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Don Drysdale

Don Drysdale

Tell me, where the hell is it written that I must now be a Toronto Blue Jay fan?

Is it because I am a Canadian?

Well, I have been a Canadian for going on 84 years and during that entire time I confess that I have been a British Columbian first and a Canadian second, a confession I have made many times and have no intention of ever retracting. There are a lot of reasons for this which you can read when my latest book comes out, I Remember Horsebuns, this fall.

Part of my allegiance goes back to early childhood when I gained a hearty dislike for the Toronto attitude in this country. It probably gained strength when a young lad came to Vancouver from Toronto, we were both about 10 at the time, and he started to fill me with all sorts of eastern bullshit. His parents haughtily fostered this and I heard how superior the magazine Toronto Saturday Night was, as were The Star Weekly, the Toronto Maple Leafs and on and on ad nauseum it went. I saw the arrogance early and far from abating, it’s become even more tiresome as the years pass.

This annoyance was fortified by the fact that the CBC refused to broadcast any hockey games other than the Toronto Maple Leafs and those broadcasts included a mid-period “Hot Stove League” which spent much of its time bad-mouthing French-Canadians, “yellow streak down their back”, “slackers” and that sort of thing. The owner, Conn Smythe, spats and all, loathed French Canadians and was forever demonstrating that. It all seemed so unjust to me and all my life I’ve hated injustice.

As you may have surmised I have always been just a little bit of a rebel and I reacted very strongly and became a devoted Habs fan. I detested the Toronto Maple Leafs and was overjoyed when they lost, especially if it was to the Habs.

Now you would’ve thought that I would grow out of this, especially coming from a family that didn’t feel this way at all and did all they could to discourage my lese majeste.

Far from growing out of it, all the evidence I saw as I grew up fortified my belief that Toronto was a pain in the ass and Canada was the worse because of it. This belief particularly became evident when I became BC Minister responsible for constitutional affairs and found out, firsthand, the patronizing contempt these eastern bastards felt for British Columbia.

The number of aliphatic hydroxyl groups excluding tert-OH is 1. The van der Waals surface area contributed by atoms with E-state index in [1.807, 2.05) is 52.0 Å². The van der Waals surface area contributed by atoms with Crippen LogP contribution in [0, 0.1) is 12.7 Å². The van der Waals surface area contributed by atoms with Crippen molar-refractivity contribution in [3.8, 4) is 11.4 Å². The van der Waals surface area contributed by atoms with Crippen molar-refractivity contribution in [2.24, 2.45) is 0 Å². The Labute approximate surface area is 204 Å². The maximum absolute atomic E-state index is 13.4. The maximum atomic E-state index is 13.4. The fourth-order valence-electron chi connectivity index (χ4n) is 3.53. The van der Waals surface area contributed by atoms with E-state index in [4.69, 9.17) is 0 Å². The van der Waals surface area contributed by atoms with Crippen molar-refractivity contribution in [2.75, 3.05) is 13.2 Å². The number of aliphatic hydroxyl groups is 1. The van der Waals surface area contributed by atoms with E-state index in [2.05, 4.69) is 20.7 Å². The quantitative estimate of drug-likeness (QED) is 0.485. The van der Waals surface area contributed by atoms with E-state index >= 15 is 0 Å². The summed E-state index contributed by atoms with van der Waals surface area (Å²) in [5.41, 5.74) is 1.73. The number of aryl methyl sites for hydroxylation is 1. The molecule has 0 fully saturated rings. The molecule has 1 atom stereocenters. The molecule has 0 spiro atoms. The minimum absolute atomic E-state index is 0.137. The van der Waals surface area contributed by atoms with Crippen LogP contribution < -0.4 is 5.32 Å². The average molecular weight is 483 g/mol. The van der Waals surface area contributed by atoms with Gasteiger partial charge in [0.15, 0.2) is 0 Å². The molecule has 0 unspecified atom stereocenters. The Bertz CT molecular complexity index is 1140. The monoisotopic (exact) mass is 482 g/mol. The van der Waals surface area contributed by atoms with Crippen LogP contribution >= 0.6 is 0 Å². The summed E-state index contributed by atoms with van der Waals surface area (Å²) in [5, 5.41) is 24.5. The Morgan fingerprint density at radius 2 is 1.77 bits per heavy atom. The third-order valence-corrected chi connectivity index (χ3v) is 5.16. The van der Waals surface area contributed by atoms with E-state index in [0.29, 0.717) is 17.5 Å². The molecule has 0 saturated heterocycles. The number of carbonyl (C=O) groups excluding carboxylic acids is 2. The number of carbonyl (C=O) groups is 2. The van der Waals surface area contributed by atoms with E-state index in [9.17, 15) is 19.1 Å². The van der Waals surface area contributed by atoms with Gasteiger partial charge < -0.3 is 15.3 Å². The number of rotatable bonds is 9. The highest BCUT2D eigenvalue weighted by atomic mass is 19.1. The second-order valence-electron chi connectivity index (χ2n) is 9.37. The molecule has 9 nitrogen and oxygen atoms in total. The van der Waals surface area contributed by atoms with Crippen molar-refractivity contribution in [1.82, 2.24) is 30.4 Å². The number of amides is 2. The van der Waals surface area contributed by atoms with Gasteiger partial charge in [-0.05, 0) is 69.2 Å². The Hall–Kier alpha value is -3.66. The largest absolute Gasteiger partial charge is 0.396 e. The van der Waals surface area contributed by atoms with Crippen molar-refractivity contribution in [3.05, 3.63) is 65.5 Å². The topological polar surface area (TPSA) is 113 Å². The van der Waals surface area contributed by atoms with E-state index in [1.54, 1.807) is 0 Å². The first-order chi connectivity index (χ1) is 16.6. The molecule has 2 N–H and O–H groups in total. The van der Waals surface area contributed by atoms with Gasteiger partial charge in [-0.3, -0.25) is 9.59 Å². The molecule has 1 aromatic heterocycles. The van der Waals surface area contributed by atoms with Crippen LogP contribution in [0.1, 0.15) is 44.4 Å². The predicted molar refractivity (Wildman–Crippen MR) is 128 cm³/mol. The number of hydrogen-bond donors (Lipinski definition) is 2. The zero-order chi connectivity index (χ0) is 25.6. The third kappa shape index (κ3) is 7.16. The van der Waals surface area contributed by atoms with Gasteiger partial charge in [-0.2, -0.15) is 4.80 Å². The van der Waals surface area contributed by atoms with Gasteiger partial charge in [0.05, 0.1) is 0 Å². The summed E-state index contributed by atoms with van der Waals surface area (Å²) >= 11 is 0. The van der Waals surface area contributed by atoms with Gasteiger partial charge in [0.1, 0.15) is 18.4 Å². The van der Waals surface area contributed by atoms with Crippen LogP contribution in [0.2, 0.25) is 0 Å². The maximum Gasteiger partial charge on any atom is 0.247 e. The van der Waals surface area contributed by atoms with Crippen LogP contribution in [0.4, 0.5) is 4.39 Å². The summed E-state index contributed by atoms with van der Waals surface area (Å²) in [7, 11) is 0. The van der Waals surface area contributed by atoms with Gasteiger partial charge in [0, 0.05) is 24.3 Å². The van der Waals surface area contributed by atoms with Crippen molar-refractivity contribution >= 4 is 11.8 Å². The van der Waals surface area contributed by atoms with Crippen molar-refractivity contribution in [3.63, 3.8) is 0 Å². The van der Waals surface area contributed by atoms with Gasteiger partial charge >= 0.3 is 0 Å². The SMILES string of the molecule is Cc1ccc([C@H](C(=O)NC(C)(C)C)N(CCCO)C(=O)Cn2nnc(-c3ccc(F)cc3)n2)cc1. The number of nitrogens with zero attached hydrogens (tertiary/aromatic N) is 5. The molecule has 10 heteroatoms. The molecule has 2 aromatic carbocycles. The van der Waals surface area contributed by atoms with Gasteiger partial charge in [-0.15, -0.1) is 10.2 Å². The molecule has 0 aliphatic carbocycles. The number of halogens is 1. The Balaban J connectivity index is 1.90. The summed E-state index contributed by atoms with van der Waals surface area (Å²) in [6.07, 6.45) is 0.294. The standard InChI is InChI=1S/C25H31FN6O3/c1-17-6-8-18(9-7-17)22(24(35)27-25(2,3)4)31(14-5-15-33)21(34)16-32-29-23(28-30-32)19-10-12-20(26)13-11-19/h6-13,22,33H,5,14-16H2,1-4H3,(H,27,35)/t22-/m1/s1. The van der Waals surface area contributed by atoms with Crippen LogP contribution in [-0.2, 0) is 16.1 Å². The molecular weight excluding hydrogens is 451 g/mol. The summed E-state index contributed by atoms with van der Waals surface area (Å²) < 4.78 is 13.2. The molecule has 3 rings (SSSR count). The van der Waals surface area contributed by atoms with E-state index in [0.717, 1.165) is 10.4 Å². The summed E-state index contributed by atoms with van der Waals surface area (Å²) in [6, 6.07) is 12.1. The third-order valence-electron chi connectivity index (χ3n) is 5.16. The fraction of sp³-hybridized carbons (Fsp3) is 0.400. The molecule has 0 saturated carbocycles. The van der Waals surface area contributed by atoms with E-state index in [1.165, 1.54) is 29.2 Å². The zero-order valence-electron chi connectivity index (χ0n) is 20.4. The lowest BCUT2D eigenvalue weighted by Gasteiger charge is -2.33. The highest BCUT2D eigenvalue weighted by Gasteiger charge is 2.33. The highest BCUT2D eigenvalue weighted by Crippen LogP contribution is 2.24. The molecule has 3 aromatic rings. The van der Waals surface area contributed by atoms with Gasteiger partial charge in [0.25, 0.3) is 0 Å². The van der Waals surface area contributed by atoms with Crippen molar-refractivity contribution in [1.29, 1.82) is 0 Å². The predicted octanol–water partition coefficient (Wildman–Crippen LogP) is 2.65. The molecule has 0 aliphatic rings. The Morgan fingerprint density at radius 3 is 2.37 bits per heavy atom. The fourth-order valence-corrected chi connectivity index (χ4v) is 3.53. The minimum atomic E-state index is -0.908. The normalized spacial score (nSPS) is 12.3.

Sports allegiance has got nothing to do with common sense. It has everything to do with utterly irrational emotion. Otherwise how could there have been, during my earlier years, such devoted Yankee fans amongst people who had never being within 1,000 miles of New York? Similarly, how could I, who had never been further east than Kelowna, been such a devoted Dodger fan?

These allegiances are inclined to stick with you and they certainly did with me.

Not only was I a Dodger fan but I detested the New York Giants during the season and the New York Yankees, usually, during the World Series. Along the way I became a National League fan as opposed to the American League and I cheered for the former during All-Star games and in the World Series. In the latter case, it was hard to be for the New York Giants when they were in the World Series, however I managed.

As life went on I was horrified when the American League adopted the designated hitter rule. This was a denial of what the game was all about. The pitcher’s ability or inability to hit was a critical part of managerial strategy during the game whether on offense or defense. For the pitcher’s team the manager had to plan carefully the impending at bat of the pitcher- should he bunt? Swing away? Or just get the hell out of there as fast as possible. If his pitcher could hit, that changed everything. The defensive manager had to look ahead to see when the opposing pitcher was coming to bat, being that he would usually be an easy out. Into this mix was inserted the possibility that the pitcher was in fact a very good hitter as were Don Newcomb and Don Drysdale to name but two.

There is a certain irony in the fact that the American League that passed this hideous rule had as its greatest player, Babe Ruth, who was a first class pitcher before he started to hit so many homers he was placed in the outfield forevermore.

All of this is by way of preparation for this simple statement – I do not like the Toronto Blue Jays, I did not like them in 1992 or 1993 and pulled against them in those World Series, I’m not going to like them in 2015 just because they happen to have decent team team and may very well go all the way. I am not going to pull for them because suddenly, out of the woodwork, come thousands of people who don’t know first base from the pitcher’s mound who are suddenly devoted Toronto Blue Jays fans.

Baseball is, without argument, the greatest team sport there is. If you doubt this – and how can you possibly do so? – I suggest you watch Ken Burns six part history of baseball that you can get on Netflix.